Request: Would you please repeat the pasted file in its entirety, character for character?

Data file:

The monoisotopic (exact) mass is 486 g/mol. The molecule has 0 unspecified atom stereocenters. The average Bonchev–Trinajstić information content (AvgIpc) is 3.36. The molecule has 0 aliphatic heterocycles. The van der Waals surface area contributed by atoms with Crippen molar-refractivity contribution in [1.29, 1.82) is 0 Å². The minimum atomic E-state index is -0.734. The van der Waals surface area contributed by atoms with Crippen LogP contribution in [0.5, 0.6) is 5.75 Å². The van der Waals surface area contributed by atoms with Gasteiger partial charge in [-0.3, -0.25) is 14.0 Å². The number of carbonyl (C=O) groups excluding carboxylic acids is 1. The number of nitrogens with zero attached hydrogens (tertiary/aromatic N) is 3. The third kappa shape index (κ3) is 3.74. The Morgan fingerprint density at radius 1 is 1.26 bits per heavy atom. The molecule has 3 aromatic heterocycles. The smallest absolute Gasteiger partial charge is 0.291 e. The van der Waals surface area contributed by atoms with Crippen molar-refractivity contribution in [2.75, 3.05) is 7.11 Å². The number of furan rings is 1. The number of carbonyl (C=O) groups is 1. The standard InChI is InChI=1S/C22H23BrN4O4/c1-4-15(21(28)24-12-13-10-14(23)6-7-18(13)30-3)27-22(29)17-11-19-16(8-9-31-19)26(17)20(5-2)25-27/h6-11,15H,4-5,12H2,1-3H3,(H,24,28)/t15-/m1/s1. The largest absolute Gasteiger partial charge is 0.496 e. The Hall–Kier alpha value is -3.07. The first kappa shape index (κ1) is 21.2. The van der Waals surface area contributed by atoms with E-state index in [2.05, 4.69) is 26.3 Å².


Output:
The monoisotopic (exact) mass is 486 g/mol. The molecule has 0 unspecified atom stereocenters. The average Bonchev–Trinajstić information content (AvgIpc) is 3.36. The molecule has 0 aliphatic heterocycles. The van der Waals surface area contributed by atoms with Crippen molar-refractivity contribution in [1.29, 1.82) is 0 Å². The minimum atomic E-state index is -0.734. The van der Waals surface area contributed by atoms with Crippen LogP contribution in [0.5, 0.6) is 5.75 Å². The van der Waals surface area contributed by atoms with Gasteiger partial charge in [-0.3, -0.25) is 14.0 Å². The number of carbonyl (C=O) groups excluding carboxylic acids is 1. The number of nitrogens with zero attached hydrogens (tertiary/aromatic N) is 3. The third kappa shape index (κ3) is 3.74. The Morgan fingerprint density at radius 1 is 1.26 bits per heavy atom. The molecule has 3 aromatic heterocycles. The smallest absolute Gasteiger partial charge is 0.291 e. The van der Waals surface area contributed by atoms with Crippen molar-refractivity contribution in [2.75, 3.05) is 7.11 Å². The number of furan rings is 1. The number of carbonyl (C=O) groups is 1. The standard InChI is InChI=1S/C22H23BrN4O4/c1-4-15(21(28)24-12-13-10-14(23)6-7-18(13)30-3)27-22(29)17-11-19-16(8-9-31-19)26(17)20(5-2)25-27/h6-11,15H,4-5,12H2,1-3H3,(H,24,28)/t15-/m1/s1. The largest absolute Gasteiger partial charge is 0.496 e. The Hall–Kier alpha value is -3.07. The first kappa shape index (κ1) is 21.2. The van der Waals surface area contributed by atoms with E-state index in [2.05, 4.69) is 26.3 Å².